by Blair LM Kelley
An award-winning historian illuminates the adversities and joys of the Black working class in America through a stunning narrative centered on her forebears.
There have been countless books, articles, and televised reports in recent years about the almost mythic “white working class,” a tide of commentary that has obscured the labor, and even the very existence, of entire groups of working people, including everyday Black workers. In this brilliant corrective, Black Folk, acclaimed historian Blair LM Kelley restores the Black working class to the center of the American story.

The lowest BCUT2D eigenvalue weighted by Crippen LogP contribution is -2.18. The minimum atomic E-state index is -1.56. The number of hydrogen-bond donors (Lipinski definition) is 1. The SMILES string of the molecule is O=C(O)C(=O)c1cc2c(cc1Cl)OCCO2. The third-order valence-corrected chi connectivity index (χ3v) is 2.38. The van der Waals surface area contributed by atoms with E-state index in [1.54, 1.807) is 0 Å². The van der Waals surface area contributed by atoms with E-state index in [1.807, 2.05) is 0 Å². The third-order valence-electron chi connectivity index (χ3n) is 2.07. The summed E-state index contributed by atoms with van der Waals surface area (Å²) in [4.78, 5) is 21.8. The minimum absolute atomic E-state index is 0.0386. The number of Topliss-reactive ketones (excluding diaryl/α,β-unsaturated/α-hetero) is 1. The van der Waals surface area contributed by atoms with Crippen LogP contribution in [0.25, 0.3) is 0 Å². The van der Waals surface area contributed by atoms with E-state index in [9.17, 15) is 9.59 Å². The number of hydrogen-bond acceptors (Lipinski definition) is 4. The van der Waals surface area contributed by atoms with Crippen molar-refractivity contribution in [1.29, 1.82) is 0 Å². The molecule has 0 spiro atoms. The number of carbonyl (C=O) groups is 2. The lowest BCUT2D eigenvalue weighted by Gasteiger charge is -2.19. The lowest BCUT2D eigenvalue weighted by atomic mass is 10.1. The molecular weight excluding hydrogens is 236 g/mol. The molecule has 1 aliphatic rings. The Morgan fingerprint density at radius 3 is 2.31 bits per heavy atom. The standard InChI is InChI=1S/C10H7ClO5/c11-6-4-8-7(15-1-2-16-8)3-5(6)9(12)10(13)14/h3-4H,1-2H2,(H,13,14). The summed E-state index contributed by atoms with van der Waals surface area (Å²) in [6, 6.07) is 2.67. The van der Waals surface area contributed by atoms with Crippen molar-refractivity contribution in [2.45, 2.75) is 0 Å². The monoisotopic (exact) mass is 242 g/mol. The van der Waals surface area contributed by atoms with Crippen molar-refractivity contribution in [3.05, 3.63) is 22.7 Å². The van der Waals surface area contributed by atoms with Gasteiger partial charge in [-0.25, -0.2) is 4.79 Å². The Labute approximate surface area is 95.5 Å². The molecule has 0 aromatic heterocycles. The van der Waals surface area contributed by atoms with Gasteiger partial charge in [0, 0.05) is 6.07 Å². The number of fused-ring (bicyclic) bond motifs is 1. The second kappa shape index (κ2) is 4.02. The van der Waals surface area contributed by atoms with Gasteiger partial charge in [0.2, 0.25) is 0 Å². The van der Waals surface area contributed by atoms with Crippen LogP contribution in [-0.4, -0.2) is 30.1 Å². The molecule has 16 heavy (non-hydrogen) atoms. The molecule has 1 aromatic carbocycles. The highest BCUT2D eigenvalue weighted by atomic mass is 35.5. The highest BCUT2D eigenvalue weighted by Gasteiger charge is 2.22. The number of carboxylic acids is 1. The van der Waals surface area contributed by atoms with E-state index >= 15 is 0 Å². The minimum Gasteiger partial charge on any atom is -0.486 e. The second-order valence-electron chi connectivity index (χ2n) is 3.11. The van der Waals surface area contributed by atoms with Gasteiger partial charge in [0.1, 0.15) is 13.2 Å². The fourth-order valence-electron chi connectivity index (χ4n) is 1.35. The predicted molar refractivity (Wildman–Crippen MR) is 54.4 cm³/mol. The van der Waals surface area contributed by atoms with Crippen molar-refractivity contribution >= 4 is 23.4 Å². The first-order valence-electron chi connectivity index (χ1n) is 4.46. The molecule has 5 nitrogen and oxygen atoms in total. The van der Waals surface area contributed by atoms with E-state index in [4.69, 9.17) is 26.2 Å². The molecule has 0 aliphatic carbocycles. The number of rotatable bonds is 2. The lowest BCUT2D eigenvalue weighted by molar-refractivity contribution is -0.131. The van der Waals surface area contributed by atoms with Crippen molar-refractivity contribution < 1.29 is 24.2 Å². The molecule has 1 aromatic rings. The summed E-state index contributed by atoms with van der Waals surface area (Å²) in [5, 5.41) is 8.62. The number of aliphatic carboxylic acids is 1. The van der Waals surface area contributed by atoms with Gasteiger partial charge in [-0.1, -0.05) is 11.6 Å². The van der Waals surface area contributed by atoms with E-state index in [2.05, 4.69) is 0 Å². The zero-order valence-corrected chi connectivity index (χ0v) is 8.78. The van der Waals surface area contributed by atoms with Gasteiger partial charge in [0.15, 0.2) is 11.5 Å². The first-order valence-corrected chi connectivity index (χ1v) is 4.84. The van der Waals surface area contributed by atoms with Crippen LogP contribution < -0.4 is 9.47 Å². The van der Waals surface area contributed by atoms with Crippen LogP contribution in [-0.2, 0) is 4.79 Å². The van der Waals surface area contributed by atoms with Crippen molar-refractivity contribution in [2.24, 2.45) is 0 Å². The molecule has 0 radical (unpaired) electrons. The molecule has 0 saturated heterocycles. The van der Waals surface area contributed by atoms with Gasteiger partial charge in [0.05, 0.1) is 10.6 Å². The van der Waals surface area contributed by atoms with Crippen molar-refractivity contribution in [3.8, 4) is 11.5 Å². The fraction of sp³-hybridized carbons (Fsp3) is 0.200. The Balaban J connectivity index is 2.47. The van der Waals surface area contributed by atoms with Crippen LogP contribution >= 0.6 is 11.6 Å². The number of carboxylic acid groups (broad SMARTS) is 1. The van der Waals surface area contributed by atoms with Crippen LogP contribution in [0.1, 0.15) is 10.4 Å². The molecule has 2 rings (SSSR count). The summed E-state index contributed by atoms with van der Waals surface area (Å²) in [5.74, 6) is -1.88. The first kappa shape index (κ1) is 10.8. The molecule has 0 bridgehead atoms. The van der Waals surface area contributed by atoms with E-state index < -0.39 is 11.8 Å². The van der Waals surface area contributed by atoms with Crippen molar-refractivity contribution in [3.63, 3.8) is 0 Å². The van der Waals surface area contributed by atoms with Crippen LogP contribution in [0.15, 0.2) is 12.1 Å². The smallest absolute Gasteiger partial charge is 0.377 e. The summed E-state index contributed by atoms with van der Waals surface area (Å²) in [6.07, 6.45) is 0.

Spanning two hundred years―from one of Kelley’s earliest known ancestors, an enslaved blacksmith, to the essential workers of the Covid-19 pandemic―Black Folk highlights the lives of the laundresses, Pullman porters, domestic maids, and postal workers who established the Black working class as a force in the late nineteenth and early twentieth centuries.